Therefore, the purpose of our study was twofold. First, we aimed to capture body shape in its multi-dimensional structure using PCs from several commonly available anthropometric traits. To allow the meta-analysis of summary statistics across a large number of cohorts, we developed an approach that calculates averaged PCs (AvPCs) that robustly represent body shape across a wide range of studies. Second, using this approach, we aimed to identify genetic loci associated with body shape based on the AvPCs in 65 studies of the GIANT Consortium, including >170,000 individuals.


Defining composite phenotypes of body shape

As basis for our analysis of body shape we used six anthropometric traits: BMI, WHR, height, weight, hip and waist circumference. First, we performed separate PCA in a subset of 20 large population-based studies (up to 82,355 individuals, Supplementary Table 1) and compared the loadings of the anthropometric traits in each PC between studies. Visual inspection of PCA loadings showed high concordance across studies (Supplementary Fig. 1) and between men and women. Between-study variation in variance explained by the PCs was small (Supplementary Fig. 1, Supplementary Table 2). On average, the first four PCs explained more than 99% of the variance (Fig. 1, Supplementary Table 2), and were therefore pursued as body shape outcomes for our gene-discovery effort. Given the across-study stability of PCs, we derived average loadings that were calculated as weighted means of loadings from all 20 population-based studies that were analysed in this step. We used these average loadings to calculate average principal components (AvPCs) as targets in each of the GWAS included in the first and second stage. In other words, the phenotypes used for genome-wide association were constructed in a consistent way across studies, such that the summary statistics could be meta-analysed.

Figure 1: Loadings and explained variance of AvPCs for body shape.
Figure 1

(a) Loadings of AvPCs, and (b) explained variance of AvPCs for body shape.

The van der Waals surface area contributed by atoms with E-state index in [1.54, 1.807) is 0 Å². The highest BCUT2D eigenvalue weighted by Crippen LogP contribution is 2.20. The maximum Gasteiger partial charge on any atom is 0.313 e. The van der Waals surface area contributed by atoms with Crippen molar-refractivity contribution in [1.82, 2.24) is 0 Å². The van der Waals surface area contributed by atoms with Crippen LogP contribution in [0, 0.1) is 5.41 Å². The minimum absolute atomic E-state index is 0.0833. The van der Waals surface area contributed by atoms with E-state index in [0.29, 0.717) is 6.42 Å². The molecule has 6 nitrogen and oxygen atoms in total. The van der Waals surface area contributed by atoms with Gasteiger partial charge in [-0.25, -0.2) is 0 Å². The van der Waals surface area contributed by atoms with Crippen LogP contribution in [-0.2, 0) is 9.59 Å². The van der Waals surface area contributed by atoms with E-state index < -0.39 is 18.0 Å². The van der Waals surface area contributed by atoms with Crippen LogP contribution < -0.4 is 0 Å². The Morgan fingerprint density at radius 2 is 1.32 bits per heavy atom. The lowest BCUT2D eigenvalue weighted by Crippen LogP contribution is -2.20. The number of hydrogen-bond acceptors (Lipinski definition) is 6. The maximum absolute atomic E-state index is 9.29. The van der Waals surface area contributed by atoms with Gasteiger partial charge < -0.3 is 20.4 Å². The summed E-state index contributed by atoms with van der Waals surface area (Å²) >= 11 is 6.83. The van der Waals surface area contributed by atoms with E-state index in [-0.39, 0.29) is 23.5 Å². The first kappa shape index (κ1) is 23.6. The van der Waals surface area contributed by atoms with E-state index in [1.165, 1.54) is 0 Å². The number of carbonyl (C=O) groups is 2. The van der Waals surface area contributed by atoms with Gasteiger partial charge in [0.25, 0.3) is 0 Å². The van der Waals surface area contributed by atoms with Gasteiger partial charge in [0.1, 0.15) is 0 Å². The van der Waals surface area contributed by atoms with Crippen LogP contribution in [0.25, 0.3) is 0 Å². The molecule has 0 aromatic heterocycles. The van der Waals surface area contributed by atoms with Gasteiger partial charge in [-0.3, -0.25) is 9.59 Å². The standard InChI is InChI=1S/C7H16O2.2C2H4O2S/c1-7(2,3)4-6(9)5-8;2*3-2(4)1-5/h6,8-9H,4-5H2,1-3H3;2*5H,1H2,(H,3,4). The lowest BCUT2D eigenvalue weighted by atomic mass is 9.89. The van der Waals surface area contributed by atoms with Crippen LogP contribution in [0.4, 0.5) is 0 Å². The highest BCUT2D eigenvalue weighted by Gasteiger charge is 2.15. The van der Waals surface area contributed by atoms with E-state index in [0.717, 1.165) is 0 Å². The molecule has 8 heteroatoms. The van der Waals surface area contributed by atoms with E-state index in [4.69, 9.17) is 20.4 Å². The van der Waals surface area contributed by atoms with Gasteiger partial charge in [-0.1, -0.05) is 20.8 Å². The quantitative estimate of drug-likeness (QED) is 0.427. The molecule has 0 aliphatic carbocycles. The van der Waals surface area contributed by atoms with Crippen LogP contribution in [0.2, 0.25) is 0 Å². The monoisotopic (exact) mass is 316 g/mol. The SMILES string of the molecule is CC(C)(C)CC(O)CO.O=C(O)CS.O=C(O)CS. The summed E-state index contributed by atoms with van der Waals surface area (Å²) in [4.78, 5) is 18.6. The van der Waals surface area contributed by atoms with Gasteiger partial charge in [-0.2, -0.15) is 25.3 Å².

Each AvPC represents a specific composition of the six anthropometric traits and thus captures a specific aspect of body shape (Fig. 1). The first AvPC, which explains on average 64.4% of the variation in all traits, shows high loadings for all traits, except for height. The loadings are in the same direction; meaning that the AvPC captures inter-individual variation in either increased or decreased BMI, weight, WHR, hip and waist circumference. Therefore, variation in this PC seems to predominantly capture overall adiposity. The second AvPC, which explains 18.5% of the variation, is characterized by particularly high but opposite loadings on height and WHR. In other words, AvPC2 captures variation in a composite phenotype that represents tall individuals with a small WHR or, vice versa, short individuals with a large WHR. The third AvPC, explaining 13.8% of the variation, also shows predominantly high loadings on height and WHR but in the same direction, with an opposite loading of nearly the same size on hip circumference. Given these loadings, AvPC3 discriminates mainly between tall individuals with a high WHR resulting from a smaller hip circumference on one extreme and short individuals with low WHR, and a larger hip circumference on the other extreme. The fourth AvPC explains on average 3% and is harder to interpret. It displays high loadings on BMI and body weight, and opposite loadings of a similar size on hip and waist circumference. These could be interpreted as a phenotype ranging between high BMI and weight, with relatively small hip and waist circumference on the one hand and low BMI and weight but large waist and hip circumference on the other hand.